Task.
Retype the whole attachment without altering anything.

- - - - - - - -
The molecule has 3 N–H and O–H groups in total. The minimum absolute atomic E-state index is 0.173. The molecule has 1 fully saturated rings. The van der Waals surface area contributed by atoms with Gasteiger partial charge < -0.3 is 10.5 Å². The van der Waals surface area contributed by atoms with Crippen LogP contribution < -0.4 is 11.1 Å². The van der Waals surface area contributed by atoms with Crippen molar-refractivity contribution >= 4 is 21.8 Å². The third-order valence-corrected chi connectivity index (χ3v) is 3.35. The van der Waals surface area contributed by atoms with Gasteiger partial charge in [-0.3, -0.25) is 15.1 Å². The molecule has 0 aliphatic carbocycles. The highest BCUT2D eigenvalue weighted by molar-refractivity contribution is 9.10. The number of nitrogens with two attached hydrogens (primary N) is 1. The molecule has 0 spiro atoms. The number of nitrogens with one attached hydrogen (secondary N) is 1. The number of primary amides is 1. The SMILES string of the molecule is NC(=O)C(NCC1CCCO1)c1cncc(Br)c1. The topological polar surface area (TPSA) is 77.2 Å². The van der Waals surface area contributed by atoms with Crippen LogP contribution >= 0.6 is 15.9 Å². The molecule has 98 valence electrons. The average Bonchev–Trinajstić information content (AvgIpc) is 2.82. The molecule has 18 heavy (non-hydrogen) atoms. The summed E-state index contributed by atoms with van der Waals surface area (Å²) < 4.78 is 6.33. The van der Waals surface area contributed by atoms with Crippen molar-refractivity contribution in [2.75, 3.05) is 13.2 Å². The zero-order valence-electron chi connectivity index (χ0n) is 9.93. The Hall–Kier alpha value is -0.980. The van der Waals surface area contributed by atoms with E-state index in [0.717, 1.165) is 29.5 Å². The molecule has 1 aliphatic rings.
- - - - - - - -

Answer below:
The molecule has 3 N–H and O–H groups in total. The minimum absolute atomic E-state index is 0.173. The molecule has 1 fully saturated rings. The van der Waals surface area contributed by atoms with Gasteiger partial charge < -0.3 is 10.5 Å². The van der Waals surface area contributed by atoms with Crippen LogP contribution < -0.4 is 11.1 Å². The van der Waals surface area contributed by atoms with Crippen molar-refractivity contribution >= 4 is 21.8 Å². The third-order valence-corrected chi connectivity index (χ3v) is 3.35. The van der Waals surface area contributed by atoms with Gasteiger partial charge in [-0.3, -0.25) is 15.1 Å². The molecule has 0 aliphatic carbocycles. The highest BCUT2D eigenvalue weighted by molar-refractivity contribution is 9.10. The number of nitrogens with two attached hydrogens (primary N) is 1. The molecule has 0 spiro atoms. The number of nitrogens with one attached hydrogen (secondary N) is 1. The number of primary amides is 1. The SMILES string of the molecule is NC(=O)C(NCC1CCCO1)c1cncc(Br)c1. The topological polar surface area (TPSA) is 77.2 Å². The van der Waals surface area contributed by atoms with Crippen LogP contribution >= 0.6 is 15.9 Å². The molecule has 98 valence electrons. The average Bonchev–Trinajstić information content (AvgIpc) is 2.82. The molecule has 18 heavy (non-hydrogen) atoms. The summed E-state index contributed by atoms with van der Waals surface area (Å²) < 4.78 is 6.33. The van der Waals surface area contributed by atoms with Crippen molar-refractivity contribution in [2.75, 3.05) is 13.2 Å². The zero-order valence-electron chi connectivity index (χ0n) is 9.93. The Hall–Kier alpha value is -0.980. The van der Waals surface area contributed by atoms with E-state index in [0.717, 1.165) is 29.5 Å². The molecule has 1 aliphatic rings.